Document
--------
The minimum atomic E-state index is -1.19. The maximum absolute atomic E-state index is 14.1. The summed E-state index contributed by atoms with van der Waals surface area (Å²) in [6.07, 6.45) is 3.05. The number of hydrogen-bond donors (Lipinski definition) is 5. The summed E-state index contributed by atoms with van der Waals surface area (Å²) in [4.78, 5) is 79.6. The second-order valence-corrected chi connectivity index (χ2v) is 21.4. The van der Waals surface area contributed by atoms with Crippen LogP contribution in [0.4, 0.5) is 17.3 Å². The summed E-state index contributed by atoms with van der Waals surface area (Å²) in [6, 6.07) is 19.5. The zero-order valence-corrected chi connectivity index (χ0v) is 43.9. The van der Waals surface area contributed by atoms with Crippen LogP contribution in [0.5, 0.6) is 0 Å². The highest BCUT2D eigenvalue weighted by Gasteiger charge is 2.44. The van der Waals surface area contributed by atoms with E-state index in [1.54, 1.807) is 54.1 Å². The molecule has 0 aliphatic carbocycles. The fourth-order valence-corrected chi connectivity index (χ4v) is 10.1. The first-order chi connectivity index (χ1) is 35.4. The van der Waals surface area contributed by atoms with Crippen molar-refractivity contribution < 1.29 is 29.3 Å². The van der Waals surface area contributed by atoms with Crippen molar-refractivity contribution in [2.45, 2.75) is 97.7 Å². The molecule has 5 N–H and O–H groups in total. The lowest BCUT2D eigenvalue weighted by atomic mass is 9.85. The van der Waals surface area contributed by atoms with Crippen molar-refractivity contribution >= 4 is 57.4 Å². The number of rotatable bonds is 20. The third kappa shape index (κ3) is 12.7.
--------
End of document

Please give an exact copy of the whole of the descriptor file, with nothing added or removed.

The minimum atomic E-state index is -1.19. The maximum absolute atomic E-state index is 14.1. The summed E-state index contributed by atoms with van der Waals surface area (Å²) in [6.07, 6.45) is 3.05. The number of hydrogen-bond donors (Lipinski definition) is 5. The summed E-state index contributed by atoms with van der Waals surface area (Å²) in [4.78, 5) is 79.6. The second-order valence-corrected chi connectivity index (χ2v) is 21.4. The van der Waals surface area contributed by atoms with Crippen LogP contribution in [0.4, 0.5) is 17.3 Å². The summed E-state index contributed by atoms with van der Waals surface area (Å²) in [6, 6.07) is 19.5. The zero-order valence-corrected chi connectivity index (χ0v) is 43.9. The van der Waals surface area contributed by atoms with Crippen LogP contribution in [0.5, 0.6) is 0 Å². The highest BCUT2D eigenvalue weighted by Gasteiger charge is 2.44. The van der Waals surface area contributed by atoms with E-state index in [1.54, 1.807) is 54.1 Å². The molecule has 0 aliphatic carbocycles. The fourth-order valence-corrected chi connectivity index (χ4v) is 10.1. The first-order chi connectivity index (χ1) is 35.4. The van der Waals surface area contributed by atoms with Crippen molar-refractivity contribution < 1.29 is 29.3 Å². The van der Waals surface area contributed by atoms with Crippen molar-refractivity contribution in [2.45, 2.75) is 97.7 Å². The molecule has 5 N–H and O–H groups in total. The lowest BCUT2D eigenvalue weighted by atomic mass is 9.85. The van der Waals surface area contributed by atoms with Crippen molar-refractivity contribution >= 4 is 57.4 Å². The number of rotatable bonds is 20. The third kappa shape index (κ3) is 12.7.